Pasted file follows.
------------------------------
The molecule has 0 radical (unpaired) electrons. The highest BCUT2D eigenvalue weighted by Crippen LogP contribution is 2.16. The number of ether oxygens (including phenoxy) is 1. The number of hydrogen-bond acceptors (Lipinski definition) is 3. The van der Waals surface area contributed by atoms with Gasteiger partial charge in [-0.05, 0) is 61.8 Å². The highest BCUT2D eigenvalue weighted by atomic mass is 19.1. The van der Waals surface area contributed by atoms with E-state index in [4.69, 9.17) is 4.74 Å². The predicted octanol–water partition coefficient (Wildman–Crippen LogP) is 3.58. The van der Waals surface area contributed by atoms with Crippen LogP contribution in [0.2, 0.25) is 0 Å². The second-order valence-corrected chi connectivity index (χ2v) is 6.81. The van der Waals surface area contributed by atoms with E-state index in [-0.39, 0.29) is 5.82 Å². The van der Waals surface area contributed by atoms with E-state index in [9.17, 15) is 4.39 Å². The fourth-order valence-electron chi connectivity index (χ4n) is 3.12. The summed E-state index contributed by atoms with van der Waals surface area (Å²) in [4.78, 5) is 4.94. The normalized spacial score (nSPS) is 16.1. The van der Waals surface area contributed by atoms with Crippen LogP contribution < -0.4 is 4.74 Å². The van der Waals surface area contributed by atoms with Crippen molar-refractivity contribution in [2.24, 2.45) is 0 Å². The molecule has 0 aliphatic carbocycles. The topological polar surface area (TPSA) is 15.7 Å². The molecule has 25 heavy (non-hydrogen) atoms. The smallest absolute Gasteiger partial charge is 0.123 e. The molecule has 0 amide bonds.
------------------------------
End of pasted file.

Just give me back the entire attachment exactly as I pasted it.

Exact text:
The molecule has 0 radical (unpaired) electrons. The highest BCUT2D eigenvalue weighted by Crippen LogP contribution is 2.16. The number of ether oxygens (including phenoxy) is 1. The number of hydrogen-bond acceptors (Lipinski definition) is 3. The van der Waals surface area contributed by atoms with Gasteiger partial charge in [-0.05, 0) is 61.8 Å². The highest BCUT2D eigenvalue weighted by atomic mass is 19.1. The van der Waals surface area contributed by atoms with E-state index in [4.69, 9.17) is 4.74 Å². The predicted octanol–water partition coefficient (Wildman–Crippen LogP) is 3.58. The van der Waals surface area contributed by atoms with Crippen LogP contribution in [0.2, 0.25) is 0 Å². The second-order valence-corrected chi connectivity index (χ2v) is 6.81. The van der Waals surface area contributed by atoms with E-state index in [-0.39, 0.29) is 5.82 Å². The van der Waals surface area contributed by atoms with E-state index in [9.17, 15) is 4.39 Å². The fourth-order valence-electron chi connectivity index (χ4n) is 3.12. The summed E-state index contributed by atoms with van der Waals surface area (Å²) in [4.78, 5) is 4.94. The normalized spacial score (nSPS) is 16.1. The van der Waals surface area contributed by atoms with Crippen LogP contribution < -0.4 is 4.74 Å². The van der Waals surface area contributed by atoms with Crippen molar-refractivity contribution in [2.24, 2.45) is 0 Å². The molecule has 0 aliphatic carbocycles. The topological polar surface area (TPSA) is 15.7 Å². The molecule has 25 heavy (non-hydrogen) atoms. The smallest absolute Gasteiger partial charge is 0.123 e. The molecule has 0 amide bonds.